Trials of three alleged rebel RUF leaders begin Monday in Sierra Leone
The Special Court for Sierra Leone (SCSL) will commence trials on Monday of three former members of the Revolutionary United Front (RUF) charged with major crimes in connection with the country's 1991-2002 civil war.
The three defendants, being tried on 18 counts each, are Issa Hassan Sesay, said to have become RUF leader after the death of founder Foday Sankoh, Morris Kallon, allegedly a former RUF commander, and alleged former RUF Chief of Security Augustine Gbao.
The 18-count indictment includes terrorizing the civilian population, unlawful killings, sexual and physical violence, use of child soldiers, abduction and forced labour, looting, burning, attacks on UN peacekeepers and, added on 17 May, forced marriage as an inhumane act.
To bring lasting peace to Sierra Leone, the Lomé Peace Accord of July 1999 authorized a Truth and Reconciliation Commission without the power to grant amnesty. Separately, the UN Security Council authorized a peacekeeping mission, the UN Mission in Sierra Leone (UNAMSIL) in October 1999. The SCSL was set up in 2002 under an agreement between the Government of Sierra Leone and the United Nations.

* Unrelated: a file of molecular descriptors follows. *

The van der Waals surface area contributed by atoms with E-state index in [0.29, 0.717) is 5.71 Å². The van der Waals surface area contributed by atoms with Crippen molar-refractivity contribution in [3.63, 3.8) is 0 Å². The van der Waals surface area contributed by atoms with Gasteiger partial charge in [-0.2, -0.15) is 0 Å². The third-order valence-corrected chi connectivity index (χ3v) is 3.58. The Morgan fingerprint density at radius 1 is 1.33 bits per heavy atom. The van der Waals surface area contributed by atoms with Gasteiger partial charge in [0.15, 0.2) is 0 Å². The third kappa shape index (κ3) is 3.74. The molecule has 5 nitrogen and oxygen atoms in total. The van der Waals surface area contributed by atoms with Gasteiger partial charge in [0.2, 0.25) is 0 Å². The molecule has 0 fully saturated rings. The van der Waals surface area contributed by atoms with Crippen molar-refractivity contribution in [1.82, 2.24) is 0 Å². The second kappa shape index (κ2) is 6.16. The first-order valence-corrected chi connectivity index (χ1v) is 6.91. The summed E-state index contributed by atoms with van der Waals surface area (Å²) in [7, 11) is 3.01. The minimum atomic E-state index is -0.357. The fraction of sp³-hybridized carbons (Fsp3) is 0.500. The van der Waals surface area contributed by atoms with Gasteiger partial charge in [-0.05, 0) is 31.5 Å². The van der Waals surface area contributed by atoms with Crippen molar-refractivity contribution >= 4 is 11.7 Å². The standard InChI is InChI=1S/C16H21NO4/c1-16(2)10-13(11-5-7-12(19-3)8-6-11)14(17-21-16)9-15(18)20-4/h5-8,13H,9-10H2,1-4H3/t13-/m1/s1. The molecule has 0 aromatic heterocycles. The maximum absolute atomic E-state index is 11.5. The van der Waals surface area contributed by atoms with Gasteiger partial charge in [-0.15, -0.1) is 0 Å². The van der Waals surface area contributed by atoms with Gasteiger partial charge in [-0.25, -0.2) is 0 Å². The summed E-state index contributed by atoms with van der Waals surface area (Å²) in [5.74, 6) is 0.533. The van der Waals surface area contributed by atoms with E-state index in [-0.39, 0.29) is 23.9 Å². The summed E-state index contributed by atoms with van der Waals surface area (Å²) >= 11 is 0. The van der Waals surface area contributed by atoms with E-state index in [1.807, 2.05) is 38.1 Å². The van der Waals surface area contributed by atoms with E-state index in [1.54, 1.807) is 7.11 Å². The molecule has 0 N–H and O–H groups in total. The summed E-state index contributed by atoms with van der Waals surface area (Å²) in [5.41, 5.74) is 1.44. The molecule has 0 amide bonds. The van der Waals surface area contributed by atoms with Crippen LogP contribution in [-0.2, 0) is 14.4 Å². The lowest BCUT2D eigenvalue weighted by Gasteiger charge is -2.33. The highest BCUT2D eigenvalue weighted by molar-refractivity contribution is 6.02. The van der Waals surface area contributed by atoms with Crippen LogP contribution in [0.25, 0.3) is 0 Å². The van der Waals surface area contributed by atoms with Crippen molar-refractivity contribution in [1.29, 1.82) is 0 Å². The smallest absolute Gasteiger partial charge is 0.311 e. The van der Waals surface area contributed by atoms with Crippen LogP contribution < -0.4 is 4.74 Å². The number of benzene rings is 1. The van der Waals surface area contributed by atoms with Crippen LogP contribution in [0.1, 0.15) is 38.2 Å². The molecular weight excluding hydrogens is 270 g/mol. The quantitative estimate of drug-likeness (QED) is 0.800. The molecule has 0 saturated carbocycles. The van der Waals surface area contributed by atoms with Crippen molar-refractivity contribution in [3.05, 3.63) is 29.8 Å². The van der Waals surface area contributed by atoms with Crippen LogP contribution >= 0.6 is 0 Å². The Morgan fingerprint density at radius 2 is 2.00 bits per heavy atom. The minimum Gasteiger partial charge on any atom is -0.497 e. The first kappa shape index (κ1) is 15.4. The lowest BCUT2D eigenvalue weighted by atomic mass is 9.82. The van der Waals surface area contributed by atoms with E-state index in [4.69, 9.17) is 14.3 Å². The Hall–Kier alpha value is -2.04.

The court, the second international war crimes tribunal established in Africa, was mandated to try those bearing the greatest responsibility for serious violations of international humanitarian and Sierra Leonean law within Sierra Leone's borders since 30 November 1996.
The war in Sierra Leone started when RUF rebels launched an attack on the government in March 1991. The RUF and the national Armed Forces Revolutionary Council (AFRC) eventually formed a ruling junta, which was toppled in February 1998 by the Economic Commission of West African States' (ECOWAS) Military Observer Group (ECOMOG).
President Ahmed Tejan Kabbah, whose election the RUF had refused to recognize, then returned from nearly a year's exile in neighbouring Guinea.
The trials of people accused of having committed crimes against humanity under the umbrella of the anti-rebel Civil Defence Forces (CDF), comprising the tribal Kamajor fighters, started on 3 June.